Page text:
Margaret Anstee

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Dame Margaret Anstee at the Honduran Military Academy in Tegucigalpa, Honduras

Dame Margaret Joan Anstee, DCMG (born 25 June 1926) served at the United Nations for over four decades (1952–93), rising to the rank of Under-Secretary General in 1987.[1] She worked on operational programmes of economic and social development in all regions of the world, mostly with the United Nations Development Programme. From 1987-1992 she served as Director General of the United Nations at Vienna, Head of the Centre for Social Development and Humanitarian Affairs and Coordinator of all United Nations narcotic drug-control programs. From 1992-93 she was the Secretary General's Special Representative to Angola.

Margaret Anstee served successively as Resident Representative of the UN Development Programme (UNDP) in eight countries in Asia, Latin America and Africa. From 1974 - 1987 she occupied senior positions at the UN's New York HQ. She was also given major responsibilities in a number of disaster relief operations (Bangladesh 1973, Mexican earthquake 1985, Chernobyl nuclear disaster 1991-2, Kuwait burning oil wells 1991-2) as well as special assignments for the Secretary General to assist countries in dire economic distress (Bolivia 1982-92, Peru 1990-92). In addition, she was involved in the design and implementation of several major reforms of the UN system.

Since leaving the UN in July 1993, she has been a Special Adviser to the government of Bolivia on matters relating to development and international finance. In 1994 she wrote a report for UNCTAD on the technical cooperation needs of developing countries in the wake of the completion of the Uruguay Round and led an Inter-American Development Bank mission to Bolivia on socio-economic reform. She writes and lectures widely on the United Nations, particularly on issues related to development, peacekeeping, and UN reform. Since 1996 she has advised the Secretary General of the United Nations' Department of Political Affairs, on a pro bono publico basis, on operational aspects of post-conflict peace-building.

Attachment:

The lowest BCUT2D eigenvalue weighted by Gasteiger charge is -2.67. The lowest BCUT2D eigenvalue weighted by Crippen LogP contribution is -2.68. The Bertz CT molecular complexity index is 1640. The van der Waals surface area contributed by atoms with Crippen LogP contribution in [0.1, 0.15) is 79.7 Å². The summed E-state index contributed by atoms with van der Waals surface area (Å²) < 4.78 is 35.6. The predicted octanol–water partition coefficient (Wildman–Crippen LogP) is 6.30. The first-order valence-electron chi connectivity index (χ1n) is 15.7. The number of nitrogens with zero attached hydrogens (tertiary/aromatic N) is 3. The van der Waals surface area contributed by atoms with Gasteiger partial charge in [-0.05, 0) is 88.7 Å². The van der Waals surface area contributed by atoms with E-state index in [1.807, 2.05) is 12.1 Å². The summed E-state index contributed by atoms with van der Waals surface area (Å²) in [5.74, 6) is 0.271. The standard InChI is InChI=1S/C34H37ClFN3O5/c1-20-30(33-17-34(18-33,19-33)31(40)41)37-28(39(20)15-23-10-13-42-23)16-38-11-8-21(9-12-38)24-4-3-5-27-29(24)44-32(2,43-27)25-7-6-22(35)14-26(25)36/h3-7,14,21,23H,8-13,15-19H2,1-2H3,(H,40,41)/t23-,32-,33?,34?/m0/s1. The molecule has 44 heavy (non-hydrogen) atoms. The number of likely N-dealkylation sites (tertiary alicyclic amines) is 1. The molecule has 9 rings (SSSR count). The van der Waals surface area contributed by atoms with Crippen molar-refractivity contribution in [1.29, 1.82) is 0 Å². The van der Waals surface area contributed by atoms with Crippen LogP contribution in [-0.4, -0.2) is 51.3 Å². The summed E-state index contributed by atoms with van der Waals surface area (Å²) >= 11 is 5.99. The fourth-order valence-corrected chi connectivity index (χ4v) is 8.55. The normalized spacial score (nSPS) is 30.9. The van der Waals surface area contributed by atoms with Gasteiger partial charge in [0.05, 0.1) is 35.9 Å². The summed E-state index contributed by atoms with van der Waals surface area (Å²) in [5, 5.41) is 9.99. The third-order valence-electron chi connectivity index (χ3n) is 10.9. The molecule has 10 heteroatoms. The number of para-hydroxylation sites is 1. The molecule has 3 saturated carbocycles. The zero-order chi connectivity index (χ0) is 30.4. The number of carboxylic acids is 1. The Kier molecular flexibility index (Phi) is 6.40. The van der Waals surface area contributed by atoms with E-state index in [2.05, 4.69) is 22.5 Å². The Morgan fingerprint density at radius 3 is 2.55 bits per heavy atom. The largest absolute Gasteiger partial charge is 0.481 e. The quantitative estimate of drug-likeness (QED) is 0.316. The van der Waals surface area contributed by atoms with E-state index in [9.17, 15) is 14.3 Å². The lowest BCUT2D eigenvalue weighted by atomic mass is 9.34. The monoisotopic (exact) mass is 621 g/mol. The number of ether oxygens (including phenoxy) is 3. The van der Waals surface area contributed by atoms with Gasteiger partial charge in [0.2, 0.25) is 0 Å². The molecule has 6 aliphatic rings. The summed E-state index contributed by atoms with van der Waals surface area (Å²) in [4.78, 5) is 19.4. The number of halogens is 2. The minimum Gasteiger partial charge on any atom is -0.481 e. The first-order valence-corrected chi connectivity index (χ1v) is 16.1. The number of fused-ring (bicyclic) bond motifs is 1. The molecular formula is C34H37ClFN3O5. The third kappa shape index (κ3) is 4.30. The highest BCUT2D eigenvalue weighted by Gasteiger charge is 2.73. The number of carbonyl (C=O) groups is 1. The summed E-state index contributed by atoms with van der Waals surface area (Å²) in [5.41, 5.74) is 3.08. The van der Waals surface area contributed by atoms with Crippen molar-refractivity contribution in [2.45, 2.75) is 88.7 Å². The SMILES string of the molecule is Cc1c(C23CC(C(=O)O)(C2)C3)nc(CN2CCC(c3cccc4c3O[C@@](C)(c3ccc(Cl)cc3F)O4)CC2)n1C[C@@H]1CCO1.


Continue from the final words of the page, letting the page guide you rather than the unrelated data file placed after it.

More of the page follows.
She also chairs the Advisory Board of the Lessons Learned Unit of the UN Department of Peacekeeping Operations, and for some years has actively taken part in practical training in peacekeeping techniques for both military and civilian personnel, including simulation exercises, in the UK, Sweden, South America and the United States, South Africa and other African countries.


Dame Margaret was educated at Chelmsford County High School for Girls and Newnham College, Cambridge, of which she is an Honorary Fellow, and at the University of London. In 1993 she was awarded the Reves Peace Prize by William and Mary College (U.S.) and has Honorary Doctorates in the UK from the Universities of Essex (1994), Westminster (1996) and London (1998).


In the 1994 New Year Honours, Queen Elizabeth II made her a Dame Commander of the Most Distinguished Order of St Michael and St George. She has also been honoured by the Governments of Austria, Bolivia and Morocco.


Gate of the Sun: a Prospet of Bolivia was published in Great Britain by Longman in 1970, and was later published in the United States under the title Bolivia: Gate of the Sun. by Paul S. Eriksson. Orphan of the Cold War: the Inside Story of the Collapse of the Angolan Peace Process 1992-1993, was published in the UK and the US in October 1996. A Portuguese translation was published in Portugal in April 1997. Her memoirs Never Learn to Type: A Woman at the United Nations was published in May 2003 by Wiley.


  1. ^ Maslin, Anna (2005-07-01). Woman at Work: Perspectives, Experiences and Tips. Northumbria University Press. pp. 31–. ISBN 9781904794103. Retrieved 29 March 2012. 

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